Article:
This year's NBA draft class may be underwhelming, but someone will still be crowned the league's top first-year player at the season's conclusion. Even if there's no obvious talent like Derrick Rose, Blake Griffin or Anthony Davis to shower with accolades, we still need a Rookie of the Year.
That means parsing through the candidates as we enter the final third of the season, because a lack of top options shouldn't stifle discussion. There are still talented rookies in this year's class, and they deserve to be talked up even if they're not future stars.
Let's break down some of the top candidates for 2014 Rookie of the Year:
Per-game stats: 17.3 PPG, 6.3 APG, 5.3 RPG, 2.0 SPG
Arguably the odds-on favorite, Carter-Williams brings the most impressive statistical profile of any rookie. Averaging 17.3 points, 6.3 assists, 5.3 rebounds and two steals per game, the No. 11 overall pick stuffs box scores as the focal point of the 76ers' fast-paced offense.
Shooting remains a work-in-progress for MCW: he's shooting just 40 percent overall and his three-point shooting has dropped off after an uncharacteristically hot start. Anywhere around the top of the key, he's downright terrible:
Still, even without a potent jumper, Carter-Williams' unique combination of size and athleticism makes him a terror on both sides of the court. Voters will likely downgrade the Sixers' point guard as his team's record craters in the coming months, but they also love gaudy per-game statistics, and he'll have an advantage there.
Highlights like this help, too:
Per-game stats: 13.8 PPG, 4.4 RPG, 4.1 APG, 1.6 SPG
Oladipo is so good at certain things -- finishing in transition, making athletic defensive plays -- that his potential likely seems higher than it is, but the Magic guard is still pretty impressive considering how raw his half-court offensive game is.
Compared to Carter-Williams, the No. 2 overall pick out of Indiana doesn't have the stats, but he's consistently shown flashes in recent months and could get some extra credit if Orlando finishes the season with some positive momentum. And then there's the time he did this to Damian Lillard:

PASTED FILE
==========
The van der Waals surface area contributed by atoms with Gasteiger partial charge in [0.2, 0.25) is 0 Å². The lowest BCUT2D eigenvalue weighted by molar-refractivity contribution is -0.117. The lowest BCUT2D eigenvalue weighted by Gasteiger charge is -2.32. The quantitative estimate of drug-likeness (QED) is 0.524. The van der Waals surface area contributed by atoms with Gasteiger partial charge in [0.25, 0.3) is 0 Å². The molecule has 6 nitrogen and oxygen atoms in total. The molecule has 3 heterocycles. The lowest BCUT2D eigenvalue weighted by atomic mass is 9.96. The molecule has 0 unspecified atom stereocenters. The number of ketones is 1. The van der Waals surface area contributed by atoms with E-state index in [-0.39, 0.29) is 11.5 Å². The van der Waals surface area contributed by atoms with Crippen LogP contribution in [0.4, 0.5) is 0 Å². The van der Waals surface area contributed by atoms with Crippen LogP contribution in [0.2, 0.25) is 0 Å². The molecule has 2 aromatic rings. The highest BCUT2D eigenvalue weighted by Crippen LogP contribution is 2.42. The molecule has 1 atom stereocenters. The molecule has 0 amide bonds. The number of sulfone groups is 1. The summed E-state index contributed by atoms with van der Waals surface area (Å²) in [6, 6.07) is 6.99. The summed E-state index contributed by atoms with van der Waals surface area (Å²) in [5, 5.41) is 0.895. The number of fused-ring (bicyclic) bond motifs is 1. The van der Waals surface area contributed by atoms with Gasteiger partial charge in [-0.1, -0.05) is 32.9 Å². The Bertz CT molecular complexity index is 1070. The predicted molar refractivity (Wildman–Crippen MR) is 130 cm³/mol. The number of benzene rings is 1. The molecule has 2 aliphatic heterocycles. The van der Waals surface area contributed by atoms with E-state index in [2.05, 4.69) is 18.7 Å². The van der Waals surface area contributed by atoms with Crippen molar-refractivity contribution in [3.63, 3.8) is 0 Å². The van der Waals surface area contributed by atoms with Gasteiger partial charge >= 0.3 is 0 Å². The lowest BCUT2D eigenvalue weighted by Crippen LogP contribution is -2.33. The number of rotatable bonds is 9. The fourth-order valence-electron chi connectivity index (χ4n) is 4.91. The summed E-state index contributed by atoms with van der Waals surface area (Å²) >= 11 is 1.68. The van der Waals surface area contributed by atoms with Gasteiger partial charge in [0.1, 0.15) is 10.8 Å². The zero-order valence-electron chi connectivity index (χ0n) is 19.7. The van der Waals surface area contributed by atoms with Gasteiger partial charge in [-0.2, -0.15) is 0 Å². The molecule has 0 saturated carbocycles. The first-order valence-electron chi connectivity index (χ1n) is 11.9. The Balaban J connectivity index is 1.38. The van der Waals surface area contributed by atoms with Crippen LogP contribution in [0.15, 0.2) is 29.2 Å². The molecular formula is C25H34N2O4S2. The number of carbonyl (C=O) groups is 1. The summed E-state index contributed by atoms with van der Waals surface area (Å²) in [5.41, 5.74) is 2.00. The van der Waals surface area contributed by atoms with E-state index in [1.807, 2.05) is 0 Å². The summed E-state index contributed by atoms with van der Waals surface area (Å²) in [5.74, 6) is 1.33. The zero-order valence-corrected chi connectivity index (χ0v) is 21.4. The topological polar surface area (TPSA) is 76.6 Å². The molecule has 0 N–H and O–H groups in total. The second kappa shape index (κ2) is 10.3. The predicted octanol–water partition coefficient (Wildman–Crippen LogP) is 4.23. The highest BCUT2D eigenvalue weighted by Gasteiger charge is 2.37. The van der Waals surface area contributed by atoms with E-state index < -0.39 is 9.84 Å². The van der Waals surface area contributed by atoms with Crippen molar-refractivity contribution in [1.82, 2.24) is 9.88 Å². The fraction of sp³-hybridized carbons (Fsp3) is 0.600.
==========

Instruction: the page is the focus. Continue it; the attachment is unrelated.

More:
That should be worth at least five votes.
Per-game stats: 12.7 PPG, 5.6 APG, 3.1 RPG, 0.6 SPG
After missing time due to injury earlier this season, the No. 9 overall pick started his season with a bang by winning Western Conference Rookie of the Month awards in both December and January. However, the accolades may be more impressive than his actual on-court performance.
Much of Burke's hype has been tied to Utah's improved performance since his return -- the Jazz are 18-24 with Burke this season after starting 1-11 without him. He's proven to be a fantastic mid-range shooter, a valuable skill that should keep him in the league for a while, but attacking the rim has been a challenge and he's shooting just 38 percent overall.
Considering Burke doesn't have the highlight tape of a player like MCW or Oladipo, he likely won't get the same hype as some other guys. Still, if he keeps winning Rookie of the Month awards, it will be hard to ignore him at the end of the season.
Tim Hardaway Jr., Knicks
Per-game stats: 9.6 PPG, 1.5 RPG, 0.9 APG, 0.5 SPG
He doesn't do much more than score, but Hardaway Jr. has been coming on for New York in recent weeks. Factor in the bonus hype he'll get from starring at Madison Square Garden and it's not of the question that the No. 24 pick gets some votes at the end of the season.
In late January, Knicks coach Mike Woodson decided to hand Hardaway Jr. a more significant role, and he's stepped up. Over the past 13 games, the former Michigan star is averaging 14.2 points per game on 45 percent shooting, including 39 percent on 6.3 three-pointers a game.
Playing catch-up to the other guys, Hardaway Jr. won't be able to match the per-game stats of some other rookies, but he could have the most momentum at the end of the season.
Per-game stats: 7.0 PPG, 4.6 RPG, 1.8 APG, 0.8 BPG
The Greek Freak has cooled off after building some midseason hype, but he's still one of the most fun-to-watch players in the class. Catching up to his peers while coming off the bench is probably impossible, but given the lack of depth in the class, he's going to be deserving of attention come the end of the season.
Relative to historic winners of the award, Antetokounmpo simply doesn't have the statistics to win. He's been surprisingly solid for a 19-year-old European big man still early in his developmental curve and his spot in the rotation is a testament to his talent. Still, he's a work-in-progress and likely won't be close to the most deserving candidate.
However, there might not be a more intriguing prospect coming out of this class. The Bucks might not have a Rookie of the Year winner on their hands, but it's possible they have the best prospect. Antetokounmpo's athleticism, size and aptitude to learn could allow him to be a star in time. There aren't many guys about whom you can say that.